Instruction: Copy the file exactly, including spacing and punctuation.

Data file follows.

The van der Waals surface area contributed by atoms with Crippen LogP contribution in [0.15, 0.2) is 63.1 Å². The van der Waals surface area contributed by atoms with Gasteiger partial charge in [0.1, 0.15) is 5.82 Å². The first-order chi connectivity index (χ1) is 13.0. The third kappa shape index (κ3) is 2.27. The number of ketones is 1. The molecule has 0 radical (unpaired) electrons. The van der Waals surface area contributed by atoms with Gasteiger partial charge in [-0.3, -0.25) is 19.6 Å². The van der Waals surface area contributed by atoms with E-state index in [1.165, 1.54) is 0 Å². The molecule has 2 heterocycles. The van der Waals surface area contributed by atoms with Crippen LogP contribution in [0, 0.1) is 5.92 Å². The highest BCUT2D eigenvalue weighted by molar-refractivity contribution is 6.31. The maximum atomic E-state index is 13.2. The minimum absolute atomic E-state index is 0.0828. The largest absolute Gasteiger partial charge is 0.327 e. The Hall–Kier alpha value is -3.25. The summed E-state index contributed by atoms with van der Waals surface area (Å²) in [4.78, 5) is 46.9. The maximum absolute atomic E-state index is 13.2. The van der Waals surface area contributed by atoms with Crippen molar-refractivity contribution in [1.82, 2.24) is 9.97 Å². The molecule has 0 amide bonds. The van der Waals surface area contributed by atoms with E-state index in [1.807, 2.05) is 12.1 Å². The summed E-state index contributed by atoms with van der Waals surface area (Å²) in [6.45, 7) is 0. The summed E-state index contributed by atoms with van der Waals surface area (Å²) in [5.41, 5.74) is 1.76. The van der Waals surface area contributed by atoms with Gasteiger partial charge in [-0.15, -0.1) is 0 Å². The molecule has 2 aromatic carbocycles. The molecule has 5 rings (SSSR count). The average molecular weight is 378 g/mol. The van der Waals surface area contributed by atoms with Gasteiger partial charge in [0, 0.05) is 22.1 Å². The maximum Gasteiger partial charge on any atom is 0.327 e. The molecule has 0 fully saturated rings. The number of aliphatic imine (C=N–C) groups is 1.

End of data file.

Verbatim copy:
The van der Waals surface area contributed by atoms with Crippen LogP contribution in [0.15, 0.2) is 63.1 Å². The van der Waals surface area contributed by atoms with Gasteiger partial charge in [0.1, 0.15) is 5.82 Å². The first-order chi connectivity index (χ1) is 13.0. The third kappa shape index (κ3) is 2.27. The number of ketones is 1. The molecule has 0 radical (unpaired) electrons. The van der Waals surface area contributed by atoms with Gasteiger partial charge in [-0.3, -0.25) is 19.6 Å². The van der Waals surface area contributed by atoms with E-state index in [1.165, 1.54) is 0 Å². The molecule has 2 heterocycles. The van der Waals surface area contributed by atoms with Crippen LogP contribution in [0, 0.1) is 5.92 Å². The highest BCUT2D eigenvalue weighted by molar-refractivity contribution is 6.31. The maximum atomic E-state index is 13.2. The minimum absolute atomic E-state index is 0.0828. The largest absolute Gasteiger partial charge is 0.327 e. The Hall–Kier alpha value is -3.25. The summed E-state index contributed by atoms with van der Waals surface area (Å²) in [4.78, 5) is 46.9. The maximum absolute atomic E-state index is 13.2. The van der Waals surface area contributed by atoms with Crippen molar-refractivity contribution in [1.82, 2.24) is 9.97 Å². The molecule has 0 amide bonds. The van der Waals surface area contributed by atoms with E-state index in [1.807, 2.05) is 12.1 Å². The summed E-state index contributed by atoms with van der Waals surface area (Å²) in [6.45, 7) is 0. The summed E-state index contributed by atoms with van der Waals surface area (Å²) in [5.41, 5.74) is 1.76. The van der Waals surface area contributed by atoms with Gasteiger partial charge in [-0.15, -0.1) is 0 Å². The molecule has 2 aromatic carbocycles. The molecule has 5 rings (SSSR count). The average molecular weight is 378 g/mol. The van der Waals surface area contributed by atoms with Gasteiger partial charge in [0, 0.05) is 22.1 Å². The maximum Gasteiger partial charge on any atom is 0.327 e. The molecule has 0 fully saturated rings. The number of aliphatic imine (C=N–C) groups is 1.